A Golden Legend: Shu Uemura Eyelash Curler

You know what they say: if it ain’t broke, don’t fix it. I’ve been using my Shiseido 213 Eyelash Curler for about a year now, and it works pretty well. So how did I end up with a Shu Uemura?

Curiosity, my friend, is the answer. So many people have raved about this eyelash curler that I felt almost obliged to give it a go! They launched a gold version of the curler (apparently 24k gold). Since it’s only a couple of bucks more expensive, that’s what I ended up with.

How does it work for me? Let’s read on!

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Fancy Seeing You Here, Eyebrows! My 5 Brow Essentials: Tweezerman, Bobbi Brown Eye Brow Brush, Sable, Bone & Brow Shaper in Mahogany

I wouldn’t be the first or the only person to acknowledge the importance of eyebrows. They frame your face and make your features stand out. Unfortunately, my eyebrows are really invisible because the hair is very sparse. After having overplucked my eyebrows and used products that are way too dark for my coloring, I have finally come up with a brow routine that works for me. Today I’m sharing my 5 brow essentials that give me the eyebrows I should have been born with!

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Review: Give Your (Natural-Bristle) Brushes Some Lovin’ with L’Occitane Women’s Day Soap

Hey everyone!

I know that International Women’s Day is already behind us, but since I found this little gem that is still available, I’ve got to share it with you guys!

I have to admit this: I almost NEVER use soap bars. I use liquid hand soap and shower gel, and I can’t remember the last time I saw a bar of soap in my house. When I saw this however, I had the idea of cleaning my brushes with it, and it rose to the challenge!

I used to use either mild shampoo or the Aesop animal cleanser I got a couple of years ago to clean my brushes (I can’t seem to find any information about this animal cleanser anymore. I’m not sure if it has been discontinued), and then I use either a conditioner or a conditioner for animals to condition my brushes. This works pretty well, but it’s somewhat difficult to clean the foundation brush, and I’ve always had to remove gel liner from the liner brush with my eye makeup remover before soaping it up.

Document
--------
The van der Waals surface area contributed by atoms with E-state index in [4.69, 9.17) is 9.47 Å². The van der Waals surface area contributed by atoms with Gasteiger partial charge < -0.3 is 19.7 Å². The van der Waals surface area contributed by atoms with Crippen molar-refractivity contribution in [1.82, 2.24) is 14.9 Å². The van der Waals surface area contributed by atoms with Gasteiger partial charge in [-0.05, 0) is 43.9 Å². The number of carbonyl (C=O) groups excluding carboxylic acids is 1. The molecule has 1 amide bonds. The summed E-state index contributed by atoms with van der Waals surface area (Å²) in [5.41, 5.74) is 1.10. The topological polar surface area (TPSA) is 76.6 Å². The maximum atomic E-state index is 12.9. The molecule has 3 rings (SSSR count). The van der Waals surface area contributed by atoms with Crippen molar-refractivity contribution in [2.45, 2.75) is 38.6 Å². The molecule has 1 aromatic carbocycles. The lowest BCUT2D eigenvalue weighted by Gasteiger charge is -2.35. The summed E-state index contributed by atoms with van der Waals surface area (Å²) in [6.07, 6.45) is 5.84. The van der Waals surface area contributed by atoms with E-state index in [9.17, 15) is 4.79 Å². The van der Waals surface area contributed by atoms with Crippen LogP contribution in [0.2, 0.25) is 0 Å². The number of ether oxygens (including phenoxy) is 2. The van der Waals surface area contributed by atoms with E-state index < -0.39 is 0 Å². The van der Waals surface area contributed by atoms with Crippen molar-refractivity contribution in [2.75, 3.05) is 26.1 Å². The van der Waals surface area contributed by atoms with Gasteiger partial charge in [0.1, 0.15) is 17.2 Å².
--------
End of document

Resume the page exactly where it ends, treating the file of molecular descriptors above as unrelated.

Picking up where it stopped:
With L’Occitane Women’s Day Soap however, brush-cleaning has become a one-step job. I put the soap on a soap dish, wet my brushes, and then go over the soap a couple of times. I then swirl them around a bit in my palm and rinse them, and that’s it! The brushes are cleaned very efficiently, it doesn’t take as long to rinse the suds out, and the brushes are already conditioned with the 52% of shea butter in the soap (that means I can skip conditioning). Dried foundation? No problem. Concealer? No problem. Dried gel liner? No problem. I’ve honestly never thought anything could achieve this!

The soap smells like their hand cream, which is rich and nutty, but I can’t describe it better than that.

The only drawback of this soap is the fact that synthetic brushes don’t seem to get along with it too well. I don’t own a lot of synthetic brushes, but each time I try to clean them with this soap, they end up being very stiff when they are dry. I am not too sure if it’s because they can’t handle the 52% of shea butter too well, but

L’Occitane Women’s Day Soap is limited edition, but for the moment it is not yet sold out. When it is however, there are many different soaps available at L’Occitane, and I’m sure you will be able to find one that does the same kind of wonders (to natural brushes)!

What do you use to clean your brush? Do you also use a conditioner from time to time? Have you tried to use a soap?

Sunny, your beauty culture translator xx

Disclosure: The product mentioned in this review is sent by the PR for my consideration. All opinions are honest and my own. I am in no way compensated for this review. I have always been, and will always be committed ONLY to my readers.